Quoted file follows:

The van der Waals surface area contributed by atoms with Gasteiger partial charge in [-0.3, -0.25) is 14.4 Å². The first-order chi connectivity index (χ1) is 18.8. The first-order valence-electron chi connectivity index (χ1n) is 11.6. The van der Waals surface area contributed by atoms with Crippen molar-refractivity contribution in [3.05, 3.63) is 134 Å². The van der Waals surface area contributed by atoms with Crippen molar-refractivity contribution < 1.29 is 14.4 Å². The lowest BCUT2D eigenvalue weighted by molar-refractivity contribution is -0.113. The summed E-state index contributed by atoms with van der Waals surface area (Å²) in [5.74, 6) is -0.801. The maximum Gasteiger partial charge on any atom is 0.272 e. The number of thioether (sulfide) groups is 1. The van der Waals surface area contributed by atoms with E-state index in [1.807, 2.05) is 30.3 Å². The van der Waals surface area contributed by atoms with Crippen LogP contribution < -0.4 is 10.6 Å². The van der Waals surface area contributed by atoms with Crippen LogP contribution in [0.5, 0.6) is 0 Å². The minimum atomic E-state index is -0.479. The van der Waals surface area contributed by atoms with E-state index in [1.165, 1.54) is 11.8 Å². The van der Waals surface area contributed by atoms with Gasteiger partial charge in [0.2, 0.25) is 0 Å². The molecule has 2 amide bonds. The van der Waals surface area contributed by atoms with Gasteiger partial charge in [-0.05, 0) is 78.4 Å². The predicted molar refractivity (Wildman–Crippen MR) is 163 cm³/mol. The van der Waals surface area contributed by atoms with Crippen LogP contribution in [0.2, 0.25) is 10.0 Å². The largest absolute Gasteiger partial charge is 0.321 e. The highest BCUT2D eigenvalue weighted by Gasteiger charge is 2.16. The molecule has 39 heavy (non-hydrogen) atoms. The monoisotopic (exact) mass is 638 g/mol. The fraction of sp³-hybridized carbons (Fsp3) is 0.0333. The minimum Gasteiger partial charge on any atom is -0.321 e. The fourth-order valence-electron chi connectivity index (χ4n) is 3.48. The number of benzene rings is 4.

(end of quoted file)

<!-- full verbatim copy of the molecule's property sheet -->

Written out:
The van der Waals surface area contributed by atoms with Gasteiger partial charge in [-0.3, -0.25) is 14.4 Å². The first-order chi connectivity index (χ1) is 18.8. The first-order valence-electron chi connectivity index (χ1n) is 11.6. The van der Waals surface area contributed by atoms with Crippen molar-refractivity contribution in [3.05, 3.63) is 134 Å². The van der Waals surface area contributed by atoms with Crippen molar-refractivity contribution < 1.29 is 14.4 Å². The lowest BCUT2D eigenvalue weighted by molar-refractivity contribution is -0.113. The summed E-state index contributed by atoms with van der Waals surface area (Å²) in [5.74, 6) is -0.801. The maximum Gasteiger partial charge on any atom is 0.272 e. The number of thioether (sulfide) groups is 1. The van der Waals surface area contributed by atoms with E-state index in [1.807, 2.05) is 30.3 Å². The van der Waals surface area contributed by atoms with Crippen LogP contribution < -0.4 is 10.6 Å². The van der Waals surface area contributed by atoms with Crippen LogP contribution in [0.5, 0.6) is 0 Å². The minimum atomic E-state index is -0.479. The van der Waals surface area contributed by atoms with E-state index in [1.165, 1.54) is 11.8 Å². The van der Waals surface area contributed by atoms with Gasteiger partial charge in [0.2, 0.25) is 0 Å². The molecule has 2 amide bonds. The van der Waals surface area contributed by atoms with Gasteiger partial charge in [-0.05, 0) is 78.4 Å². The predicted molar refractivity (Wildman–Crippen MR) is 163 cm³/mol. The van der Waals surface area contributed by atoms with Crippen LogP contribution in [0.2, 0.25) is 10.0 Å². The largest absolute Gasteiger partial charge is 0.321 e. The highest BCUT2D eigenvalue weighted by Gasteiger charge is 2.16. The molecule has 39 heavy (non-hydrogen) atoms. The monoisotopic (exact) mass is 638 g/mol. The fraction of sp³-hybridized carbons (Fsp3) is 0.0333. The minimum Gasteiger partial charge on any atom is -0.321 e. The fourth-order valence-electron chi connectivity index (χ4n) is 3.48. The number of benzene rings is 4.